Scarlett: An actor/writer. I realized that I loved burlesque more than just straight acting when I realized that although I never had money for professional headshots, I had happily spent $700 on a dragon. But I’m still working on that stuff, too. I’m actually collaborating with a good friend in the burlesque community on a writing project.
Gracie: Do you have any words of advice for budding showgirls?
Scarlett: Oh yes – maybe too many!
First: GO SEE SHOWS. I can’t stress that enough. If you love burlesque, this should be an easy one. Learn, network, support your community. Get to know all the producers and other performers. Watch tons of burlesque so you can see what styles you like and what inspires you – and also if someone already has the act you’re dreaming up! (Ask about things like that outright, by the way. If someone has a cat act, that doesn’t mean you can’t have one too, but if someone does something very specific in their act, stay away from copying that.) Let people see you supporting their shows. Meet the other producers and performers in your community with an open mind, get to know people for yourself, and let them get to know you. Not only is the social aspect of burlesque really fun, but producers like to work with performers whom they like as people.
Second: Be humble and patient. Know that you won’t always be the best part of a show, and that you may screw up sometimes, and be okay with that. It’s part of being new and is how you improve. Know that you probably won’t get into everyone’s show at first. Don’t take it personally or get discouraged. Ask for feedback, but don’t bombard the producer with questions about why they didn’t accept your act. Being eager is awesome (definitely keep pitching for all the shows you want to get into) but don’t be aggressive. Also, be willing to kitten and volunteer at the door for shows. I kittened a lot when I first started and kept occasionally doing it for a couple of years. It’s fun and a great way to get to know people and show them your work ethic. It’s also a great way to see how a show works, particularly if you’re thinking of producing at some point. Be willing to take the time to build your burlesque career instead of expecting instant gratification. Trust me, everyone will see and respect your hard work.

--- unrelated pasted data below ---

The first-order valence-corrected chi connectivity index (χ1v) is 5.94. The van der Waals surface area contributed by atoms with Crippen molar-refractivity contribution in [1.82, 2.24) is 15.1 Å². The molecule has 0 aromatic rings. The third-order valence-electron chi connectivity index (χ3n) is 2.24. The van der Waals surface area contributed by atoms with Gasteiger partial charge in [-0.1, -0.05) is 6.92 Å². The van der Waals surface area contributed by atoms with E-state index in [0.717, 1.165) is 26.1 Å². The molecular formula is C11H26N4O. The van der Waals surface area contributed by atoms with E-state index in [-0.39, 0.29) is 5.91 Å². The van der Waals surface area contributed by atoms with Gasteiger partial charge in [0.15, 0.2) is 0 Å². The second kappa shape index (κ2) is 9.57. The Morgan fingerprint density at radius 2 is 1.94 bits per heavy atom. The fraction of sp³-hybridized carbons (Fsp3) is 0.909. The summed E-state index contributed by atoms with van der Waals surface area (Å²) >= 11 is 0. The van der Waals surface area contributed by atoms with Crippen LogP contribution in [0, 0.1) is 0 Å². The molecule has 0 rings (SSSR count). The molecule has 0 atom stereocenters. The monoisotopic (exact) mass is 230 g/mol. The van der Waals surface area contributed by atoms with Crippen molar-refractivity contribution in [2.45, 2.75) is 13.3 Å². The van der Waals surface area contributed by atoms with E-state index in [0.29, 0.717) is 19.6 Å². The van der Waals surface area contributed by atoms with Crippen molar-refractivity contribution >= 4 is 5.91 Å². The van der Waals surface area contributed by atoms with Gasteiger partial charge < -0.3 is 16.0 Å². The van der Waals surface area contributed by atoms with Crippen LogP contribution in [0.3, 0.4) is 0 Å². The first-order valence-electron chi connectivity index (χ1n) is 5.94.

Third: Speaking of producing – it’s probably not the best idea to start that before you’ve even performed in someone else’s show. There’s a LOT to learn before you take that on, and believe me, it’s harder than you think it is. I had been performing for almost a year before I formed a troupe – and I formed a troupe and co-produced shows with people who were all much more experienced than I was. I didn’t start solo producing until the first Game of Thrones show, which was about 3-1/2 years after I started performing, and by that time I was finally ready to put on a top-quality show. Think about the product you’re going to be able to put out into the scene. Ask yourself why you’re producing – if you’re only producing to give yourself a performance opportunity and/or you need to be the star of your show, rethink things. Think about what your show offers that other people aren’t already doing.
If you’re going to go ahead with it, I recommend starting by putting on smaller shows in smaller venues that don’t charge rent or charge very low rent. Surround yourself with an awesome stage crew and keep all your overhead low. Check the document in Toronto Burlesque Events to schedule your show properly – you probably don’t want a lot of other shows happening around your brand-new one. And oh yeah…PAY YOUR PERFORMERS WELL. Cut of the door no longer cuts it in Toronto.
Finally, never stop learning! Take classes from different people. One person is not going to give you everything you need and make you a well-rounded performer. Five years in, my favourite part of festivals and expos is still getting to take workshops with performers I respect!
Gracie: Thank you for sharing yourself with us, Scarlett. Follow Scarlett’s shenanigans at the links below. See you lovelies next week. Same Gracie time, same Gracie channel.
Facebook: Blazing Bombshell Burlesque